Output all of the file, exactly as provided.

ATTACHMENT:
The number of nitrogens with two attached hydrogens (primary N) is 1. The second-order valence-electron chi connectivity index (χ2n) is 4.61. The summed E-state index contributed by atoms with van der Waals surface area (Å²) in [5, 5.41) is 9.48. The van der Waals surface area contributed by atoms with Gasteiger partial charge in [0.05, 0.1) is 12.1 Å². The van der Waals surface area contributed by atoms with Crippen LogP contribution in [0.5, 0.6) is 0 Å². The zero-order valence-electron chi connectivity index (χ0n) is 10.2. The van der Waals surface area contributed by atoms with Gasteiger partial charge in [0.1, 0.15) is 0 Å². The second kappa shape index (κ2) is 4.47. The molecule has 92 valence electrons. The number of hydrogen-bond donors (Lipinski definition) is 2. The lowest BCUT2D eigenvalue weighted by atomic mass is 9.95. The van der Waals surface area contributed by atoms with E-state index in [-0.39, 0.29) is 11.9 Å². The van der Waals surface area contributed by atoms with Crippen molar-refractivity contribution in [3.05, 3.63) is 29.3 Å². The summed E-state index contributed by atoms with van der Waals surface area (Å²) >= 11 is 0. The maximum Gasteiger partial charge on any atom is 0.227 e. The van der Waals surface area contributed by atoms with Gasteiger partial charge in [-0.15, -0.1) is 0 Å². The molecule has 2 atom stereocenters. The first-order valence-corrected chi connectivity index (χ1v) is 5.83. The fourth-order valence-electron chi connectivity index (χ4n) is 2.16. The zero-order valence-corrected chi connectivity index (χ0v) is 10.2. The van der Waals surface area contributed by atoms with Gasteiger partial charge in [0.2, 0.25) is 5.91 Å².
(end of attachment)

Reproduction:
The number of nitrogens with two attached hydrogens (primary N) is 1. The second-order valence-electron chi connectivity index (χ2n) is 4.61. The summed E-state index contributed by atoms with van der Waals surface area (Å²) in [5, 5.41) is 9.48. The van der Waals surface area contributed by atoms with Gasteiger partial charge in [0.05, 0.1) is 12.1 Å². The van der Waals surface area contributed by atoms with Crippen LogP contribution in [0.5, 0.6) is 0 Å². The zero-order valence-electron chi connectivity index (χ0n) is 10.2. The van der Waals surface area contributed by atoms with Gasteiger partial charge in [0.1, 0.15) is 0 Å². The second kappa shape index (κ2) is 4.47. The molecule has 92 valence electrons. The number of hydrogen-bond donors (Lipinski definition) is 2. The lowest BCUT2D eigenvalue weighted by atomic mass is 9.95. The van der Waals surface area contributed by atoms with E-state index in [-0.39, 0.29) is 11.9 Å². The van der Waals surface area contributed by atoms with Crippen molar-refractivity contribution in [3.05, 3.63) is 29.3 Å². The summed E-state index contributed by atoms with van der Waals surface area (Å²) >= 11 is 0. The maximum Gasteiger partial charge on any atom is 0.227 e. The van der Waals surface area contributed by atoms with Gasteiger partial charge in [-0.15, -0.1) is 0 Å². The molecule has 2 atom stereocenters. The first-order valence-corrected chi connectivity index (χ1v) is 5.83. The fourth-order valence-electron chi connectivity index (χ4n) is 2.16. The zero-order valence-corrected chi connectivity index (χ0v) is 10.2. The van der Waals surface area contributed by atoms with Gasteiger partial charge in [0.2, 0.25) is 5.91 Å².